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A bunch of flowers

29 September 2017

Amaranthus “Crimson Tassels”

Amaranthus “Crimson Tassels”

A YEAR ago, I consulted Garden Note­book, by the famous florist Constance Spry. It is essentially a month-by-month guide to growing flowers for cutting. I was pleased that she celebrated simple annual flow­ers that “repay in such lavish fashion the care, the time, and the money that you expend on them”. Annuals grown from seed were the way to go.

The new cut-flower bed has been a great success, both as a feature and in terms of the floral harvest. It is worth starting work now for next year’s picking. Not only does a dedicated area need to be cleared, but also some cut-and-come-again treasures are best sown now: notably sweet peas and cornflowers. An early start gives time for the young plants to build up healthy root sys­tems, resulting in strong growth and earlier blooms next year.

Here are some of my recom­menda­tions, based on this year’s performance. All but the first are best sown in the New Year.

• Cornflower “Blue Diadem”: tall and especially floriferous.

• Sunflowers: wine-red “Claret” and primrose yellow “Vanilla Ice” are both relatively small flowered, and in scale with your average vase.

• Pot marigolds: Calendula officin­alis is child’s play to grow. “Indian Prince” is a tall cultivar with two-tone burnt-orange flowers.

• Cosmos ooze cottagey charm with their fluffy foliage and deli­cate blooms. “Rubenza” has vel­vety red flowers that fade to rose, and “Purity” is a simple white.

Amaranthus “Crimson Tassels”: the name of this variety of love-lies-bleeding says it all.

Rudbeckia “Marmalade”: the top-performing annual black-eyed Susan displays daisy flow­ers of yellow-gold and bronze with brown central cones.

Ammi visnaga: a more refined rela­tive of the common cow parsley.

Panicum “Frosted Explosion”: a delicate airy grass, perfect as a foliage filler in a bouquet.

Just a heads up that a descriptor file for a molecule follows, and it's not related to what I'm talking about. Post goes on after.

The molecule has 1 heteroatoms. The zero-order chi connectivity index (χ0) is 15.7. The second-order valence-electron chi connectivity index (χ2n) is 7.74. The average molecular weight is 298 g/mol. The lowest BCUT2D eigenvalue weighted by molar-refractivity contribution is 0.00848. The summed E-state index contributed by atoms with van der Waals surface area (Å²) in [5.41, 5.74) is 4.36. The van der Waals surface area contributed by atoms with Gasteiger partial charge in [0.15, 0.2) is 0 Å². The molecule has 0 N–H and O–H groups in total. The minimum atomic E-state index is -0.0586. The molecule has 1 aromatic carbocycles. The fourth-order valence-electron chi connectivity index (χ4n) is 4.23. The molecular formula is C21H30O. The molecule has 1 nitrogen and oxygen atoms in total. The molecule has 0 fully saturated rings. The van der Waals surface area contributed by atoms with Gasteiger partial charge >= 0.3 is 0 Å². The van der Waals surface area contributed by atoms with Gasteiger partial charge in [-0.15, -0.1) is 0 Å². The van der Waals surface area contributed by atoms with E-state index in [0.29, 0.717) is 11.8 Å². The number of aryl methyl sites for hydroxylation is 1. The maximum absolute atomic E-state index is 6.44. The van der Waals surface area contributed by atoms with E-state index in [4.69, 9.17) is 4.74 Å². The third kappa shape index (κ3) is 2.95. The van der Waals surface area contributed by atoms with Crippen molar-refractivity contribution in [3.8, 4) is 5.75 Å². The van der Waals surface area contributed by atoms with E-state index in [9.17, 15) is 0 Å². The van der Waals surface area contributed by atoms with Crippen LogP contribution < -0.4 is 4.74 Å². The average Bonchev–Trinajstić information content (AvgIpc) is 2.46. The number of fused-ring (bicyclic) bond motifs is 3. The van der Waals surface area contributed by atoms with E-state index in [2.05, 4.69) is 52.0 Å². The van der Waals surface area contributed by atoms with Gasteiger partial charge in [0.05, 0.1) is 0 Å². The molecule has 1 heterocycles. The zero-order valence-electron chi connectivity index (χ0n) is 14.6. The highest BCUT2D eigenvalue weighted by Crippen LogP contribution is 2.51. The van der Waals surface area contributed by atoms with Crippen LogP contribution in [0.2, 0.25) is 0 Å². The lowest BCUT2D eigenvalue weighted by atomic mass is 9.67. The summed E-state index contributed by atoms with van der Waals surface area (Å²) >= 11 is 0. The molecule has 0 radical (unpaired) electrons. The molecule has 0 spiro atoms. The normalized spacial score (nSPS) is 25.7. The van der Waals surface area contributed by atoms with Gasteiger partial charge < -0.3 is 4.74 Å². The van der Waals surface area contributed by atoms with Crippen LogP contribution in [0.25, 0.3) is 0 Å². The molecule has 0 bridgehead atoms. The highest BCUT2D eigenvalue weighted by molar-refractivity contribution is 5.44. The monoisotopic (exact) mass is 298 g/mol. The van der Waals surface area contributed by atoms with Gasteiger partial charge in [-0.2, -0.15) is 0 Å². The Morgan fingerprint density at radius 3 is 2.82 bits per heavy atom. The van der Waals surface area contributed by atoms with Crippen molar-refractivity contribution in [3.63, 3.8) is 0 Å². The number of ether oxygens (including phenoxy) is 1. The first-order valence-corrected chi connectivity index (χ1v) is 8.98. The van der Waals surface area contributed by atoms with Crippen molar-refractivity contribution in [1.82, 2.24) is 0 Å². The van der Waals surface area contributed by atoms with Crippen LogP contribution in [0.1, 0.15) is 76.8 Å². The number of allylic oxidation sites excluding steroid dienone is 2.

All can be direct sown into drills in a raked bed, but I find it more reliable to sow individual seeds into cells of compost in a module tray. The tray can then be kept in a sunny sheltered spot, or, ideally, a cold frame or cold greenhouse until the young plants can be transferred to the open ground in late spring.

The only plant in the cut-flower bed that was started off in a heated area was the vine Cobaea scandens. Its large bell-shaped flowers change from greenish white to purple, and add an exotic touch to a vase. It is perennial in very mild gardens or a heated greenhouse, but is usually treated as an annual outdoors.

I hadn’t spotted that Spry’s book is based on her diary of 1939, and the change of tone in autumn came as a shock: “September’s work and plans were all turned upside down by the devastating news we were at war.” The author turns her attention to keeping chickens and preserving “everything preservable”. But she notes at the close of the book, nearly four months into the war, “the interest in and desire for flowers seems intense.”

Cut flowers may seem frivolous, but they are invariably in tune with emotions, not only at celebrations but in the difficult times, too.

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